Let’s Talk About: AI to help save whales

Oceanus is the publication of the Woods Hole Oceanographic Institution. I quite enjoy the issues of Oceanus and learn from the WHOI website and frequent free educational webinars. 

Living in Washington, with the whale-waters of Puget Sound, Straits of Juan de Fuca and the Pacific Ocean, we’re very aware of ferries and their potential negative impact on whales. (This article’s information applies to all ocean-going big vessels.)

“Artificial Intelligence, or AI, has come into worldwide use and in many ways we’d never have imagined.” The Spring 2021 issue of Oceanus explained……

“Vessel strikes are one of the biggest threats to the survival of the critically endangered North Atlantic Right Whale (and I would add, ALL whales). Restrictions on shipping speeds and routes have reduced the number of vessel strikes, but at least sixteen North Atlantic Right Whales were killed by ship strikes between 2003 and 2018. Only about 360 of these endangered animals remain.

“Various methods or remedial action have been utilized but up to now, nothing has really “done the trick.” A WHOI team is developing a new detection system, Thermal Imagine Scanners (cameras!) to be used to scan the water’s surface for whale blows. The cameras are linked to AI that the team has trained to ignore waves, birds and boats and to only sound alerts of a thermal signature…. ie, whale detection.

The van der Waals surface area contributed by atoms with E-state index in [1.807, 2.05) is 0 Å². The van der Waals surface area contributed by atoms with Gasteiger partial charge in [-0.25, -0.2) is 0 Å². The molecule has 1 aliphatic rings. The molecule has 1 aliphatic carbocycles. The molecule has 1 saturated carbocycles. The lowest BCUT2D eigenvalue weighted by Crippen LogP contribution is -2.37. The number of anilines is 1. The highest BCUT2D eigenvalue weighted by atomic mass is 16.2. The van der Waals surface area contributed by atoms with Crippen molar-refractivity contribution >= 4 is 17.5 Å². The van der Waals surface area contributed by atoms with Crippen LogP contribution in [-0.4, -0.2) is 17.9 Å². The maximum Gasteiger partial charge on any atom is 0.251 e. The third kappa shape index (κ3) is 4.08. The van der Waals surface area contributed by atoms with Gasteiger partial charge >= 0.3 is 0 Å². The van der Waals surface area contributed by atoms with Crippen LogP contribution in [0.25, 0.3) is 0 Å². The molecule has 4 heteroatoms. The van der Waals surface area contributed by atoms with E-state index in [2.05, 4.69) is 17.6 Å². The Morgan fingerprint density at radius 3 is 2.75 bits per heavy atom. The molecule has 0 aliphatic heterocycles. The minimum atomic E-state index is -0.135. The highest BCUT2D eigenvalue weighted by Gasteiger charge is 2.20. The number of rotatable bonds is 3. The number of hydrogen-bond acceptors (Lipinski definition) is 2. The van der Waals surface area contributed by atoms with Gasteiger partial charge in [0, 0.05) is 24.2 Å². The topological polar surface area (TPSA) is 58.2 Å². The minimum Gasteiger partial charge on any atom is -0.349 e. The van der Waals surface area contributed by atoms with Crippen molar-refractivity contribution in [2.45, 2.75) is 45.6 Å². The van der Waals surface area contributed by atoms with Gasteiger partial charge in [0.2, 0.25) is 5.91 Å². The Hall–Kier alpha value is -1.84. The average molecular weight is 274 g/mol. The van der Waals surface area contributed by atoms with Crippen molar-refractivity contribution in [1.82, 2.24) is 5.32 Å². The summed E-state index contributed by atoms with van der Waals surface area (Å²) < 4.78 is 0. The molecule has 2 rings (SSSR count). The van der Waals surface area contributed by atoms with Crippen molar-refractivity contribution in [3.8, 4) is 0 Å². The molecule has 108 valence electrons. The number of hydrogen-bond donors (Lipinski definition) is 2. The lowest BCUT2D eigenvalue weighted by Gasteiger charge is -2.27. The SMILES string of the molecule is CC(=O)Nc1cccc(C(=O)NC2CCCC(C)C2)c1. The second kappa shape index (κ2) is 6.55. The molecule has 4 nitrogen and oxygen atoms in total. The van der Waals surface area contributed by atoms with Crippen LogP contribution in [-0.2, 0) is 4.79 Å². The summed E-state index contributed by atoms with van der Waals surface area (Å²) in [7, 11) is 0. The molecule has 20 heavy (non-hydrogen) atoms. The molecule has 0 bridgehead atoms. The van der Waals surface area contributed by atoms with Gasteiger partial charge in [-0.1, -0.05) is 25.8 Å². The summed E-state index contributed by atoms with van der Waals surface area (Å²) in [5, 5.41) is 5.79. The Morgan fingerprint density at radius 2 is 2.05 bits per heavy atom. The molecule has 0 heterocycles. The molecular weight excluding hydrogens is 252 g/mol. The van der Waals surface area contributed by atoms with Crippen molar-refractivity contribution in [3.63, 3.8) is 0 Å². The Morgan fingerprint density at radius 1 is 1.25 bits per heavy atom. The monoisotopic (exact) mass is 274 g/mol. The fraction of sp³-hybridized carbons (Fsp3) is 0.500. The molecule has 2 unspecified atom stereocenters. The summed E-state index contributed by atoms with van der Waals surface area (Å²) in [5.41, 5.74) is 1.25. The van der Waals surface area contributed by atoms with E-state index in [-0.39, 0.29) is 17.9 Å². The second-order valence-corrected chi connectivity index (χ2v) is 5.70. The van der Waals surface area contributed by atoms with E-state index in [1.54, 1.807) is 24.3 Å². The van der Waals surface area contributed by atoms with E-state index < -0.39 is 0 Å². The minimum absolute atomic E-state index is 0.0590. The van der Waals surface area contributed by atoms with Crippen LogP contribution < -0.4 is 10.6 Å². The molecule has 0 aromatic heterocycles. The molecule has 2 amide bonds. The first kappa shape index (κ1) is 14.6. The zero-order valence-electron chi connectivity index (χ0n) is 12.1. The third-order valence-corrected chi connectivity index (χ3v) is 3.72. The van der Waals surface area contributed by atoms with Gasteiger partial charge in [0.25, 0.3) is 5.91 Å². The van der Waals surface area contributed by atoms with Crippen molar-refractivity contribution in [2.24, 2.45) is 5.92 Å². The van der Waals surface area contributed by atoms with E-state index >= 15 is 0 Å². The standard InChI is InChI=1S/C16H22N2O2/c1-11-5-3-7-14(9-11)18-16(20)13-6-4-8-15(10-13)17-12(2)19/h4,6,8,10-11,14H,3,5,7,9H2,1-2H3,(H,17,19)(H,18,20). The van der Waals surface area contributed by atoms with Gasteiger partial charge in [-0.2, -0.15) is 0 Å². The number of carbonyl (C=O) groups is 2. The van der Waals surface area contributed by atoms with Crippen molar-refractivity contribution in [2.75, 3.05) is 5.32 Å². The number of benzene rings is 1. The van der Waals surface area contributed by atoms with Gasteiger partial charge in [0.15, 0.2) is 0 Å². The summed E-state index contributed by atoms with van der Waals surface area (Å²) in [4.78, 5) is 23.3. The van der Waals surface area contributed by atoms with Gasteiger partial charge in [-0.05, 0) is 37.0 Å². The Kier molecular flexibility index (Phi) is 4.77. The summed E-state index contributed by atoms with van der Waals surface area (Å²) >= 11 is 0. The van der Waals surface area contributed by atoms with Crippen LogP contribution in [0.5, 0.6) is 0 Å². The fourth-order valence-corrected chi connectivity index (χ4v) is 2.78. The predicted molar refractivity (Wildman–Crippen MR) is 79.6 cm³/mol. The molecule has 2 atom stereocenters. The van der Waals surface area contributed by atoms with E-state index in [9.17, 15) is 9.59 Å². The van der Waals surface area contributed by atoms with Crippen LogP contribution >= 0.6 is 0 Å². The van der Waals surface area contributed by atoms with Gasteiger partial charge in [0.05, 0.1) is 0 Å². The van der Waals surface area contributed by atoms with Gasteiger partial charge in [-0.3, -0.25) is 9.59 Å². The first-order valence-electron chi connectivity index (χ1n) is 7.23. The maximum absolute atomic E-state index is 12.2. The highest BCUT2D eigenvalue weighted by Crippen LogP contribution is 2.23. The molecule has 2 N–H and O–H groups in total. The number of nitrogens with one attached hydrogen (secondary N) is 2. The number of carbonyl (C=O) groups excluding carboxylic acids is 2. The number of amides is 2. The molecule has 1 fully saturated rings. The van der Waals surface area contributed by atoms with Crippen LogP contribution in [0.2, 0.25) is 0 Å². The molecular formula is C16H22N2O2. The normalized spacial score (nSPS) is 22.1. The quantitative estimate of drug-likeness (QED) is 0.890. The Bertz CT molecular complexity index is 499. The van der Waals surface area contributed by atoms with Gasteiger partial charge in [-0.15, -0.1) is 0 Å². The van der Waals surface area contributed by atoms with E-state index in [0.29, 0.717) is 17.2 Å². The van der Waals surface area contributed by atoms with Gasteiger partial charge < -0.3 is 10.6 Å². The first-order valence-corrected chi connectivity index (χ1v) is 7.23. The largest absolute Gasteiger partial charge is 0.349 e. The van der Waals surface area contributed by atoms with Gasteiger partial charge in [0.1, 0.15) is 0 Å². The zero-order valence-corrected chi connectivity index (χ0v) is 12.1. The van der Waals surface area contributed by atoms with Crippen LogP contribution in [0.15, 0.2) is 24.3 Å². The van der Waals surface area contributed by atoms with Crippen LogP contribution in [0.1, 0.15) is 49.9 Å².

“Mounted on ships, the system can alert captains to the presence of a whale several kilometers away within seconds…..enough time for the vessel to slow down or change course.”

Don’t we all mourn when we read a news story of a dead whale on a beach with clear propeller slashes on its body?? Let’s hope our Washington ferries also get this technology to better protect our Orcas. I want my great-grandchildren to see leaping Orcas in our Washington waters!!

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